«People Matter: A hermeneutic exploration of reflective practice and facilities management Melanie Bull A thesis submitted in partial fulfilment of ...»
Following the discussion on reflective practice and self-awareness, the next section will focus on Facilities Management in the aim of giving the reader an understanding of facilities management and its definitions as this is the context in which the research has been carried out.
Facilities Management (FM) Defined
Facilities management has varying definitions, and as a profession this in itself can be quite confusing and these definitions have changed over time. There seemed to be a property based approach at the start with Dubben and Sayce (1991) discussing facilities management from a perspective of managing a building and linking this with costs and services provision; they also suggest that the facilities manager is likely to have a great deal of technical knowledge.
The NHS Estates (1996) stated that facilities management was the practise of co-ordinating the physical workplace with the people and work of an organisation which integrated and included the principles of business administration, architecture, and the behavioural and engineering science. This still maintained quite a strong property orientated focus, whilst the people have now been considered they are not seeing facilities management as enabling the business to carry out their organisational role, and it purely being related to the workplace.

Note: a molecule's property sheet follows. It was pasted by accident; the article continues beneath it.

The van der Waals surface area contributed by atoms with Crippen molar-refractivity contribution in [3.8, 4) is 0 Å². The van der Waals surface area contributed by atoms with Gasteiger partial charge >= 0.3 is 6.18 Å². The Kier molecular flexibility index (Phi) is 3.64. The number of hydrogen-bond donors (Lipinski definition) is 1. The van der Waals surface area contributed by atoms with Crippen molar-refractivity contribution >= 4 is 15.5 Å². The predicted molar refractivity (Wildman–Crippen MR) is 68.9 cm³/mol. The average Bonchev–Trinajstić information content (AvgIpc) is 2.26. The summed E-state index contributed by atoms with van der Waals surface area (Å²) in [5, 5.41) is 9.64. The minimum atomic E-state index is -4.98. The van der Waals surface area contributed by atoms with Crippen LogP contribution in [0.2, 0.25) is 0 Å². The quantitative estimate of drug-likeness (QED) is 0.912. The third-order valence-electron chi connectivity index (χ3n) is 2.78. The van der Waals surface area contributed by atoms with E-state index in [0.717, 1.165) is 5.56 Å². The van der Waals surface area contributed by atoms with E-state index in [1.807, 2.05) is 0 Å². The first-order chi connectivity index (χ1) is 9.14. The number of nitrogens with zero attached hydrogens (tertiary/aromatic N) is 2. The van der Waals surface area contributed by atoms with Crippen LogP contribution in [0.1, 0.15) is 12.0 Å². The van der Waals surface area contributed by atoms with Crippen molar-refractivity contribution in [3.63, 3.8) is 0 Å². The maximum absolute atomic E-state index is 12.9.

However, Then (1999) took a different approach to facilities management and discussed FM as being concerned with the delivery of the enabling workplace environment and that it supported the business process and human resources;
therefore raising FM to be an organisation enabler as opposed to just delivering suitable buildings, which Dubben and Sayce (1991) initially suggested.
Nutt and McLennan (2000) took this one step further and suggested that the primary function of FM is resource management at strategic and operational levels. The predominant resource areas being financial, physical, human and also the management of information and knowledge.
The British Institute for Facilities Management, the formal body that represents FM within the United Kingdom, has formally adopted the definition of FM provided by CEN the European Committee for Standardisation and ratified by
BSI British Standards:
“Facilities management is the integration of processes within an organisation to maintain and develop the agreed services which support and improve the effectiveness of its primary activities”.